When I came up with the HEC-based recipe (16 parts water, 1 part Dawn Pro, 8 grams Cellosize QP100MH HEC per gallon of water, 3.2 grams baking soda per gallon of water and 1.6 grams citric acid per gallon of water), I wasn't sure if the baking soda/citric acid were important. I threw them in because I had been intrigued by some posts on SBF about them. (NOTE: Tonight's batch had more baking soda/citric acid than usual: 1.5 grams baking soda and .8 grams citric acid for 24 oz. tap water)

Tonight, the humidity is pretty low (40%) and the temperature is a nice 65F with no breeze. I mixed up two batches of the HEC-mix last night. One as noted above and another without any baking soda and citric acid. I went outside to try the mix that doesn't have the baking soda/citric acid. I started with a new loop made from t-shirt material that I haven't used yet. This 32-inch top-string loop should be able to easily create 50 foot tubes on a decent day. I was lucky to get a 3-foot tube before the film broke. Thinking that the problem might be the loop since 40% isn't usually this awful, I grabbed a pair of Dip Stix. Same result. I could make 2 foot bubbles but they mostly popped after a few seconds. It was tricky to pull anything longer than 3 or 4 feet: move too fast and the film broke, move too slow and the film broke.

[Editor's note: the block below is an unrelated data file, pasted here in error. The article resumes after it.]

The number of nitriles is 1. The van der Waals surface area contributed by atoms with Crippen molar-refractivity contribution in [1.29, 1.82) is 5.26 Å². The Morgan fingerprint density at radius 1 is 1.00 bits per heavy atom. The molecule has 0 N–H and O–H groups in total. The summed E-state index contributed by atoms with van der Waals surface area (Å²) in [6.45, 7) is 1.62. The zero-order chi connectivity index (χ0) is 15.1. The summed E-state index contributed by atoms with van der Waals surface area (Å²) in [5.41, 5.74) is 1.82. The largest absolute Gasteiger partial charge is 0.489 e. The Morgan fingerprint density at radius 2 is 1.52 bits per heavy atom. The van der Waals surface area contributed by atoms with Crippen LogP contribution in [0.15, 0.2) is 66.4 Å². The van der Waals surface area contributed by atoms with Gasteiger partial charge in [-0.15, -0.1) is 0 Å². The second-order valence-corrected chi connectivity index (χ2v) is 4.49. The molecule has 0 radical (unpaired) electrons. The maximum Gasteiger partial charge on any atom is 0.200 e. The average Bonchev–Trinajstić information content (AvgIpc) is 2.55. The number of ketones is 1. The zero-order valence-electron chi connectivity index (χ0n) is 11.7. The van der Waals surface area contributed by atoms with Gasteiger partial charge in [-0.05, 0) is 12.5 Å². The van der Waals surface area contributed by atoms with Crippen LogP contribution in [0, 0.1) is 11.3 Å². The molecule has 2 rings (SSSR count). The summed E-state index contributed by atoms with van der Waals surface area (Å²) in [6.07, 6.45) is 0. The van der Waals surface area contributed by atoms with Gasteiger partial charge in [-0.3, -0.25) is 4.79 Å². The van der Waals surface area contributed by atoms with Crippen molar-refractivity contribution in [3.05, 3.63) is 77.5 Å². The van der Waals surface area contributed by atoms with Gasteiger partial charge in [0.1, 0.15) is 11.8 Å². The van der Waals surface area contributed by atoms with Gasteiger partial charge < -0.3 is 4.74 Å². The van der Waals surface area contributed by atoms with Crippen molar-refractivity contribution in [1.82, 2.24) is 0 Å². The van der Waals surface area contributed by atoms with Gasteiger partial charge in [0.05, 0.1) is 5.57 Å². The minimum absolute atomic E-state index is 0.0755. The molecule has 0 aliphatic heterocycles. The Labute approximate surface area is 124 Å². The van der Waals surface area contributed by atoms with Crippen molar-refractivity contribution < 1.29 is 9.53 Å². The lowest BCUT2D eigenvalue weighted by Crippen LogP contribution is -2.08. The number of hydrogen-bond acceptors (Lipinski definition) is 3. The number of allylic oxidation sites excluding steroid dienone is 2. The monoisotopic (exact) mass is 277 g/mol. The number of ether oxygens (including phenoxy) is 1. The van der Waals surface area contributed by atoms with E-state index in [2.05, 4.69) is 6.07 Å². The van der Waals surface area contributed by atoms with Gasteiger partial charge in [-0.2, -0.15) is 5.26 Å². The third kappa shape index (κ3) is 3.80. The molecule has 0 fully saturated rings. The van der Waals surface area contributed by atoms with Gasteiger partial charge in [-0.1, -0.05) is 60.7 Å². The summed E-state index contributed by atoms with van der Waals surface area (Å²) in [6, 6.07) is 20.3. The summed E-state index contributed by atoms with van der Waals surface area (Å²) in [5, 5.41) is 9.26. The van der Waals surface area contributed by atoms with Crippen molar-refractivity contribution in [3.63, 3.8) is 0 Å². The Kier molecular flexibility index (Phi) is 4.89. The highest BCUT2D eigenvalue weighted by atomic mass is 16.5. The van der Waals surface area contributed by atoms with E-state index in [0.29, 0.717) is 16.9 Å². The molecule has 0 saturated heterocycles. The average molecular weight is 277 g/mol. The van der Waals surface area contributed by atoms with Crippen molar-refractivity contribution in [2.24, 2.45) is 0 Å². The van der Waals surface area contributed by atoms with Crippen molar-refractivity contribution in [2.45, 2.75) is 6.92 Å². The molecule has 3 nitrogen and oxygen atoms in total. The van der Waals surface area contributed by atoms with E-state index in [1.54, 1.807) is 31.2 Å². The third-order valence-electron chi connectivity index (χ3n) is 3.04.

I went inside and grabbed the mix that includes baking soda and citric acid and a fresh set of Dip Stix. Very different. I was easily pulling 10 foot bubbles walking slowly or briskly and the bubbles were lasting about 30 seconds. I then tried those Dip Stix in the other solution -- just in case I had failed to clean the wand after its last use. After a few dips, things were exactly as with the first set of Stix. Pop. Pop. Pop. I then mixed the two containers and both set of Stix worked well. This probably indicates that my current proportions may have more baking soda/citric acid than is needed.

This is just a preliminary test with no video record. So, this can't be treated as definitive. And perhaps it only makes a difference in some circumstances. But tonight, those two mixes behaved very differently.

The viscosity of the two mixes were within the margin of error of each when measured by timing how long it takes to drain from a 20 ml syringe. They were a bit more viscous than Jumbo Juice. (Water takes just about 10 seconds to drain on average and these solutions averaged just over 13 seconds. Jumbo Juice takes about 12 seconds).

ADDENDUM: Read this related follow-up.

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